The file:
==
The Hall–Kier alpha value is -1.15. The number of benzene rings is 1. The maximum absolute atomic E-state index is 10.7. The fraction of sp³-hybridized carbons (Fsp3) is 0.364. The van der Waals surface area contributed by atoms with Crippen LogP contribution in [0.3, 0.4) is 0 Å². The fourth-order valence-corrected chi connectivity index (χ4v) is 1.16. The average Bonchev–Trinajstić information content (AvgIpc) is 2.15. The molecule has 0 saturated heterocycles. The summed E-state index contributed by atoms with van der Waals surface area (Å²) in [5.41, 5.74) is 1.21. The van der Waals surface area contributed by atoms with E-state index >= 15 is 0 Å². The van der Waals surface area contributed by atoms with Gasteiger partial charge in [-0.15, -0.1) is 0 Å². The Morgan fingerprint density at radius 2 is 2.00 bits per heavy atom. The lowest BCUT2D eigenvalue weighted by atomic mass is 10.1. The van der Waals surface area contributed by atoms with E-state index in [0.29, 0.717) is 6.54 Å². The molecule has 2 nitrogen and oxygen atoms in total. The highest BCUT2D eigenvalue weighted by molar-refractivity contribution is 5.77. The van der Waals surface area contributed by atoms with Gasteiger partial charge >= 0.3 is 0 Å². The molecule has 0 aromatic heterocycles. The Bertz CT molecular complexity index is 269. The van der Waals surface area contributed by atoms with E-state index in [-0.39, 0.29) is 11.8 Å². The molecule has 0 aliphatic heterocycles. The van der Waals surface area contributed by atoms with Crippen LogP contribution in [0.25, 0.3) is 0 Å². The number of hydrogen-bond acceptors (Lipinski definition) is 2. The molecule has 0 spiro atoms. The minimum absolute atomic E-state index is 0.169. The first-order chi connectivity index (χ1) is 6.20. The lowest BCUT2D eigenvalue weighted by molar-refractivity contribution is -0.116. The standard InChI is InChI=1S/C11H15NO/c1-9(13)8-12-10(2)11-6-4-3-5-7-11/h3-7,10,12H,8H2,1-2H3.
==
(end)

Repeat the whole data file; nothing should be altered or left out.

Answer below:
The Hall–Kier alpha value is -1.15. The number of benzene rings is 1. The maximum absolute atomic E-state index is 10.7. The fraction of sp³-hybridized carbons (Fsp3) is 0.364. The van der Waals surface area contributed by atoms with Crippen LogP contribution in [0.3, 0.4) is 0 Å². The fourth-order valence-corrected chi connectivity index (χ4v) is 1.16. The average Bonchev–Trinajstić information content (AvgIpc) is 2.15. The molecule has 0 saturated heterocycles. The summed E-state index contributed by atoms with van der Waals surface area (Å²) in [5.41, 5.74) is 1.21. The van der Waals surface area contributed by atoms with E-state index >= 15 is 0 Å². The van der Waals surface area contributed by atoms with Gasteiger partial charge in [-0.15, -0.1) is 0 Å². The Morgan fingerprint density at radius 2 is 2.00 bits per heavy atom. The lowest BCUT2D eigenvalue weighted by atomic mass is 10.1. The van der Waals surface area contributed by atoms with E-state index in [0.29, 0.717) is 6.54 Å². The molecule has 2 nitrogen and oxygen atoms in total. The highest BCUT2D eigenvalue weighted by molar-refractivity contribution is 5.77. The van der Waals surface area contributed by atoms with Gasteiger partial charge >= 0.3 is 0 Å². The molecule has 0 aromatic heterocycles. The Bertz CT molecular complexity index is 269. The van der Waals surface area contributed by atoms with E-state index in [-0.39, 0.29) is 11.8 Å². The molecule has 0 aliphatic heterocycles. The van der Waals surface area contributed by atoms with Crippen LogP contribution in [0.25, 0.3) is 0 Å². The number of hydrogen-bond acceptors (Lipinski definition) is 2. The molecule has 0 spiro atoms. The minimum absolute atomic E-state index is 0.169. The first-order chi connectivity index (χ1) is 6.20. The lowest BCUT2D eigenvalue weighted by molar-refractivity contribution is -0.116. The standard InChI is InChI=1S/C11H15NO/c1-9(13)8-12-10(2)11-6-4-3-5-7-11/h3-7,10,12H,8H2,1-2H3.